The Poulenc has been on my mind because one of my students is working on it, but it has personal significance for me that I hadn't thought about for awhile. This is the first music I chose for myself to play, which signalled the real beginning of my need to be a musician. The music was in my house (and mind) because my older brother had played all three. I had been taking piano lessons for a few years already, but without being all that serious. Thus, these pieces were maybe a bit over my head, but I remember telling my teacher I wanted to play them, and . . . well, here I am today. So, today I clicked record and tossed off the following on my slightly noisy studio Kawai. (I prefer the Steinway at home, but it needs tuning.)
Such charming music. I guess Poulenc got tired of how popular these pieces became, but the first, especially, is so wonderfully nonchalant. It's also a joy to play - each of the idiosyncratic little right hand gestures is as appealing tactilely as it is aurally, and the left hand settles into a groove that I think my fingers still remember from many years ago. It's so satisfying to get lost in the sheer physical sensation of piano playing, which I'm sure is part of what drew me to this music years ago.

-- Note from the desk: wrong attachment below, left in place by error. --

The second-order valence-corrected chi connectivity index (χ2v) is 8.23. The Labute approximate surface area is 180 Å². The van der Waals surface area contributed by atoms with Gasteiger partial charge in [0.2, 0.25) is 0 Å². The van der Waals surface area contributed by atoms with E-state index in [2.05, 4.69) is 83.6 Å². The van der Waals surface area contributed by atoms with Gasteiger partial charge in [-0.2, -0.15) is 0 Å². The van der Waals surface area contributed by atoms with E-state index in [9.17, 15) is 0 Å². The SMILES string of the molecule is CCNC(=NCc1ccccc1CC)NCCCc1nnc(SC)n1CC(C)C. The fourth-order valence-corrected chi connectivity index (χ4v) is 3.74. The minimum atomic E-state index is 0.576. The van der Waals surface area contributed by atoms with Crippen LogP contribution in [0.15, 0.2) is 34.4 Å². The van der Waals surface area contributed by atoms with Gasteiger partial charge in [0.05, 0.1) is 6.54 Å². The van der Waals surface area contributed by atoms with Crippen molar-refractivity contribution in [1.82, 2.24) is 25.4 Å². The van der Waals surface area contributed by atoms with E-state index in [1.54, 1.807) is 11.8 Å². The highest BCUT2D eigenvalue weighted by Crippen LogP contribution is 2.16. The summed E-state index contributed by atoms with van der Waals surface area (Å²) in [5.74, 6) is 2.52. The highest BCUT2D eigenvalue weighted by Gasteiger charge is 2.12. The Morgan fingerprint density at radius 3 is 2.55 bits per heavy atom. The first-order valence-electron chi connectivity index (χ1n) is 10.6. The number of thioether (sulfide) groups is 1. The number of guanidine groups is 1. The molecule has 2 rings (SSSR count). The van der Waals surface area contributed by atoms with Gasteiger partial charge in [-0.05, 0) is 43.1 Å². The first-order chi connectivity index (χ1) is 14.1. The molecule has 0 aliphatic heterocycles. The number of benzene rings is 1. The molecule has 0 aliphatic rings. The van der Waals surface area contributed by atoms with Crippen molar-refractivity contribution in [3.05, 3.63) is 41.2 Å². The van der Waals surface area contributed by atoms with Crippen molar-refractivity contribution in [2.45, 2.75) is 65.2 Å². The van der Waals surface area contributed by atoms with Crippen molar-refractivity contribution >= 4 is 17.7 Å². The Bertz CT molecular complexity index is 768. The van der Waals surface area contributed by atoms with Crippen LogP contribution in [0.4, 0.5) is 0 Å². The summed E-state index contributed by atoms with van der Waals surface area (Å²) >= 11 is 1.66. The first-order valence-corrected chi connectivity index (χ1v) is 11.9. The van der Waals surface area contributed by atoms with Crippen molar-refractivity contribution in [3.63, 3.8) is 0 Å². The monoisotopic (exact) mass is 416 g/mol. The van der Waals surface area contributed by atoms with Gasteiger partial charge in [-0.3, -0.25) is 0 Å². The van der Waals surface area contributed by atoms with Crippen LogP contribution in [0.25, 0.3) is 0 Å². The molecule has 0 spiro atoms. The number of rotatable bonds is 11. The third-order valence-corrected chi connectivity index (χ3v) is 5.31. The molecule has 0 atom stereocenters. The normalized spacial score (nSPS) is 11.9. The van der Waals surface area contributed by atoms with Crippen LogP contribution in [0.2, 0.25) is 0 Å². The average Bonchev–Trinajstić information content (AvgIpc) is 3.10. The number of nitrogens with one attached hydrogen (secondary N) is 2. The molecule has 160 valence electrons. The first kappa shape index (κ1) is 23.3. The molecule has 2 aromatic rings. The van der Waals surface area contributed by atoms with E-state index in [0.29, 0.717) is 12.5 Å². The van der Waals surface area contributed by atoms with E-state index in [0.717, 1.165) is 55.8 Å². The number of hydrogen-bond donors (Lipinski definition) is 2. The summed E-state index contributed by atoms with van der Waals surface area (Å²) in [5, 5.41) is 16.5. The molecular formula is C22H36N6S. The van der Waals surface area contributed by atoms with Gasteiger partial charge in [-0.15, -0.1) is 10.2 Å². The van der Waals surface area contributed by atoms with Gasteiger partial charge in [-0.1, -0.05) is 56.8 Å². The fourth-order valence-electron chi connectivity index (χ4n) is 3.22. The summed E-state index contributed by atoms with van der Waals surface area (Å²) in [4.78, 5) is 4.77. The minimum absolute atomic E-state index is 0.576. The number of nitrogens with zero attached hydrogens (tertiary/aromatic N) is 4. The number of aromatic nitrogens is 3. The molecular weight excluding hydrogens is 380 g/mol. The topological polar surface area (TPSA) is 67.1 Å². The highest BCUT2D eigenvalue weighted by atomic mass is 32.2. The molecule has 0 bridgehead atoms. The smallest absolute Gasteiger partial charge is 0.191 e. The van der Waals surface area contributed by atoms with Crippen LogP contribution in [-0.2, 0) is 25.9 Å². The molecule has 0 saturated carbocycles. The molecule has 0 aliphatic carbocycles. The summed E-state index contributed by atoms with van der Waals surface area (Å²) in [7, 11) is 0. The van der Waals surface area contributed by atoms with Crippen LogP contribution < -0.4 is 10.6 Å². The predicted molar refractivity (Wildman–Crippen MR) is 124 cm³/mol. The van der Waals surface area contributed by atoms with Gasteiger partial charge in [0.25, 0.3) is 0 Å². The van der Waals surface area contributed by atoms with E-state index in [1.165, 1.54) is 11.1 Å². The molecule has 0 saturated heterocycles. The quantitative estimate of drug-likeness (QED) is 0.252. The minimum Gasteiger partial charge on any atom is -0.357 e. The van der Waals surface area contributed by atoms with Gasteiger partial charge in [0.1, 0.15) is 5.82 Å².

Recently, I've been seeing this in my oldest daughter. Whereas she's studied violin formally for five years, her piano training with me has been intentionally informal and spontaneous, and thus irregular. Still, she's managed to learn a couple of Bach inventions. What's fun to watch right now is that the keyboard has been like a magnet for her the past few months; she ends up at the piano many times a day, half-consciously tooling through Bach. While I don't doubt that the music appeals to her, it's obvious that the tactile satisfaction is what draws her to the keyboard over and over. Years of serious training can make one forget just how primitively appealing the piano can be, but Poulenc certainly knew.